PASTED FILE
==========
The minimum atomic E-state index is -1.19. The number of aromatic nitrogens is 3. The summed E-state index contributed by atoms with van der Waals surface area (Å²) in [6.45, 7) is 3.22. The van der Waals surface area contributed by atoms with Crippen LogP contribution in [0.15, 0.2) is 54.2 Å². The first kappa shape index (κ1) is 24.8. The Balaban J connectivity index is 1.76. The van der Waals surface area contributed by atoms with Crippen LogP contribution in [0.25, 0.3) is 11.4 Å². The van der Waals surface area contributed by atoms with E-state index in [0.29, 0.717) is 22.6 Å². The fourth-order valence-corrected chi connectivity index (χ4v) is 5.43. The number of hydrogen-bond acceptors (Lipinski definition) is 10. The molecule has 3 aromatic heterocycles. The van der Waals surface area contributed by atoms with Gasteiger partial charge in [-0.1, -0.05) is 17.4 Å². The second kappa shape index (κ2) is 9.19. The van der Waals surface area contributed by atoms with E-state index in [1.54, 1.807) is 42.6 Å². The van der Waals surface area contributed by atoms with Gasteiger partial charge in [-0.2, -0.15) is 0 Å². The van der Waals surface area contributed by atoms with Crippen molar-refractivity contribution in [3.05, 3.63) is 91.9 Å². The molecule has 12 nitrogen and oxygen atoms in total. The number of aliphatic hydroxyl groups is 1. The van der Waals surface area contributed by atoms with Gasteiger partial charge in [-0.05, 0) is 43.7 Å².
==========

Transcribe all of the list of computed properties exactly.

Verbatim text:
The minimum atomic E-state index is -1.19. The number of aromatic nitrogens is 3. The summed E-state index contributed by atoms with van der Waals surface area (Å²) in [6.45, 7) is 3.22. The van der Waals surface area contributed by atoms with Crippen LogP contribution in [0.15, 0.2) is 54.2 Å². The first kappa shape index (κ1) is 24.8. The Balaban J connectivity index is 1.76. The van der Waals surface area contributed by atoms with Crippen LogP contribution in [0.25, 0.3) is 11.4 Å². The van der Waals surface area contributed by atoms with E-state index in [0.29, 0.717) is 22.6 Å². The fourth-order valence-corrected chi connectivity index (χ4v) is 5.43. The number of hydrogen-bond acceptors (Lipinski definition) is 10. The molecule has 3 aromatic heterocycles. The van der Waals surface area contributed by atoms with Gasteiger partial charge in [-0.1, -0.05) is 17.4 Å². The second kappa shape index (κ2) is 9.19. The van der Waals surface area contributed by atoms with E-state index in [1.54, 1.807) is 42.6 Å². The van der Waals surface area contributed by atoms with Gasteiger partial charge in [-0.2, -0.15) is 0 Å². The van der Waals surface area contributed by atoms with Crippen molar-refractivity contribution in [3.05, 3.63) is 91.9 Å². The molecule has 12 nitrogen and oxygen atoms in total. The number of aliphatic hydroxyl groups is 1. The van der Waals surface area contributed by atoms with Gasteiger partial charge in [-0.05, 0) is 43.7 Å².